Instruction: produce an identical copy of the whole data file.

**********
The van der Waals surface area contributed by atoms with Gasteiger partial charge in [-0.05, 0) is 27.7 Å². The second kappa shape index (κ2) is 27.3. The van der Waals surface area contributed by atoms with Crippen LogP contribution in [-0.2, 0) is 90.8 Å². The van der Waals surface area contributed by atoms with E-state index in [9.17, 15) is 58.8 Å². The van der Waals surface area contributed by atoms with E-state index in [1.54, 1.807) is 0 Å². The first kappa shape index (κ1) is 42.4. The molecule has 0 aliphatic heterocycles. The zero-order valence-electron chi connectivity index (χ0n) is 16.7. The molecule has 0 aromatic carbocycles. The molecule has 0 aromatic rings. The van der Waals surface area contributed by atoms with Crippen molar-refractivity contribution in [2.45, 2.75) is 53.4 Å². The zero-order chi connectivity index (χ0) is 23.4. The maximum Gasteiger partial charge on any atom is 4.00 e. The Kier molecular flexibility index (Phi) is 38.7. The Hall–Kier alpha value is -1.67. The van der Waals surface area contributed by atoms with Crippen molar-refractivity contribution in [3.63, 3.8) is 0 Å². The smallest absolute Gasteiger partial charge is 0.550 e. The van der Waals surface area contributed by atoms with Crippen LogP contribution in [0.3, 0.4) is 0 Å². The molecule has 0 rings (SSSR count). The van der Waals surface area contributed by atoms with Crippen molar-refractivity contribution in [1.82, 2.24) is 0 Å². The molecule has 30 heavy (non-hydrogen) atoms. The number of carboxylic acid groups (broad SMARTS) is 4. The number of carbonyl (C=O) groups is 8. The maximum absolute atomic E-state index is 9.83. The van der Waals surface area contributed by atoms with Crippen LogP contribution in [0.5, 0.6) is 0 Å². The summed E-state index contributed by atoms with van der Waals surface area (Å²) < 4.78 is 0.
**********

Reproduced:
The van der Waals surface area contributed by atoms with Gasteiger partial charge in [-0.05, 0) is 27.7 Å². The second kappa shape index (κ2) is 27.3. The van der Waals surface area contributed by atoms with Crippen LogP contribution in [-0.2, 0) is 90.8 Å². The van der Waals surface area contributed by atoms with E-state index in [9.17, 15) is 58.8 Å². The van der Waals surface area contributed by atoms with E-state index in [1.54, 1.807) is 0 Å². The first kappa shape index (κ1) is 42.4. The molecule has 0 aliphatic heterocycles. The zero-order valence-electron chi connectivity index (χ0n) is 16.7. The molecule has 0 aromatic carbocycles. The molecule has 0 aromatic rings. The van der Waals surface area contributed by atoms with Crippen molar-refractivity contribution in [2.45, 2.75) is 53.4 Å². The zero-order chi connectivity index (χ0) is 23.4. The maximum Gasteiger partial charge on any atom is 4.00 e. The Kier molecular flexibility index (Phi) is 38.7. The Hall–Kier alpha value is -1.67. The van der Waals surface area contributed by atoms with Crippen molar-refractivity contribution in [3.63, 3.8) is 0 Å². The smallest absolute Gasteiger partial charge is 0.550 e. The van der Waals surface area contributed by atoms with Crippen LogP contribution in [0.3, 0.4) is 0 Å². The molecule has 0 rings (SSSR count). The van der Waals surface area contributed by atoms with Crippen molar-refractivity contribution in [1.82, 2.24) is 0 Å². The molecule has 30 heavy (non-hydrogen) atoms. The number of carboxylic acid groups (broad SMARTS) is 4. The number of carbonyl (C=O) groups is 8. The maximum absolute atomic E-state index is 9.83. The van der Waals surface area contributed by atoms with Crippen LogP contribution in [0.5, 0.6) is 0 Å². The summed E-state index contributed by atoms with van der Waals surface area (Å²) < 4.78 is 0.